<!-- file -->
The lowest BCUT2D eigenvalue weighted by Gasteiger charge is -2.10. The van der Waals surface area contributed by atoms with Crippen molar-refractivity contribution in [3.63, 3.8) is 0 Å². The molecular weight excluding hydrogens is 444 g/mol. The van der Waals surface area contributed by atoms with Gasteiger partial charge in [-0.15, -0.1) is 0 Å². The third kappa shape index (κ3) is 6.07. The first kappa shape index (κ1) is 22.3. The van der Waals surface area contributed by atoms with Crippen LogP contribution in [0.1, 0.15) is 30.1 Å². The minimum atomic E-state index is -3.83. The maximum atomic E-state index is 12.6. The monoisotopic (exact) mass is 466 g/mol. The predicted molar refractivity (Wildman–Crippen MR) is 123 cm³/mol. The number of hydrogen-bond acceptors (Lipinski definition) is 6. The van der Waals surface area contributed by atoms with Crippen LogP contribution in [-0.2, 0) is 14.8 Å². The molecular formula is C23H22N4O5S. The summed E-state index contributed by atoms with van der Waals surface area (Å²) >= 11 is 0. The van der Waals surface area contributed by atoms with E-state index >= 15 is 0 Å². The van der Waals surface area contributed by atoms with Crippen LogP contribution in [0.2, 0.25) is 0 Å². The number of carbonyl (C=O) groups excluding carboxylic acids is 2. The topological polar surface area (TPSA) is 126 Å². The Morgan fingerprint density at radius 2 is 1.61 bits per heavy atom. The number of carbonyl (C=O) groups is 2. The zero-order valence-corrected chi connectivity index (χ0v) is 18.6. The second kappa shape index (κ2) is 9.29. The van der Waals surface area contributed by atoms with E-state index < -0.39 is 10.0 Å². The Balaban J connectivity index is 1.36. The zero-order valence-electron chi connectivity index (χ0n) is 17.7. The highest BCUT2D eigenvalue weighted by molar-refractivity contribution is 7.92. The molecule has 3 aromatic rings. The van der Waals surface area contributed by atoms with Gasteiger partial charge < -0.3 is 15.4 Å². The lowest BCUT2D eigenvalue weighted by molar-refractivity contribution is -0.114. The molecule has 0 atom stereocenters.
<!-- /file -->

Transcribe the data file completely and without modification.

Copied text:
The lowest BCUT2D eigenvalue weighted by Gasteiger charge is -2.10. The van der Waals surface area contributed by atoms with Crippen molar-refractivity contribution in [3.63, 3.8) is 0 Å². The molecular weight excluding hydrogens is 444 g/mol. The van der Waals surface area contributed by atoms with Gasteiger partial charge in [-0.15, -0.1) is 0 Å². The third kappa shape index (κ3) is 6.07. The first kappa shape index (κ1) is 22.3. The van der Waals surface area contributed by atoms with Crippen LogP contribution in [0.1, 0.15) is 30.1 Å². The minimum atomic E-state index is -3.83. The maximum atomic E-state index is 12.6. The monoisotopic (exact) mass is 466 g/mol. The predicted molar refractivity (Wildman–Crippen MR) is 123 cm³/mol. The number of hydrogen-bond acceptors (Lipinski definition) is 6. The van der Waals surface area contributed by atoms with Crippen LogP contribution in [-0.2, 0) is 14.8 Å². The molecular formula is C23H22N4O5S. The summed E-state index contributed by atoms with van der Waals surface area (Å²) >= 11 is 0. The van der Waals surface area contributed by atoms with E-state index >= 15 is 0 Å². The van der Waals surface area contributed by atoms with Crippen LogP contribution in [0.2, 0.25) is 0 Å². The number of carbonyl (C=O) groups excluding carboxylic acids is 2. The topological polar surface area (TPSA) is 126 Å². The Morgan fingerprint density at radius 2 is 1.61 bits per heavy atom. The number of carbonyl (C=O) groups is 2. The zero-order valence-corrected chi connectivity index (χ0v) is 18.6. The second kappa shape index (κ2) is 9.29. The van der Waals surface area contributed by atoms with E-state index < -0.39 is 10.0 Å². The Balaban J connectivity index is 1.36. The zero-order valence-electron chi connectivity index (χ0n) is 17.7. The highest BCUT2D eigenvalue weighted by molar-refractivity contribution is 7.92. The molecule has 3 aromatic rings. The van der Waals surface area contributed by atoms with Gasteiger partial charge < -0.3 is 15.4 Å². The lowest BCUT2D eigenvalue weighted by molar-refractivity contribution is -0.114. The molecule has 0 atom stereocenters.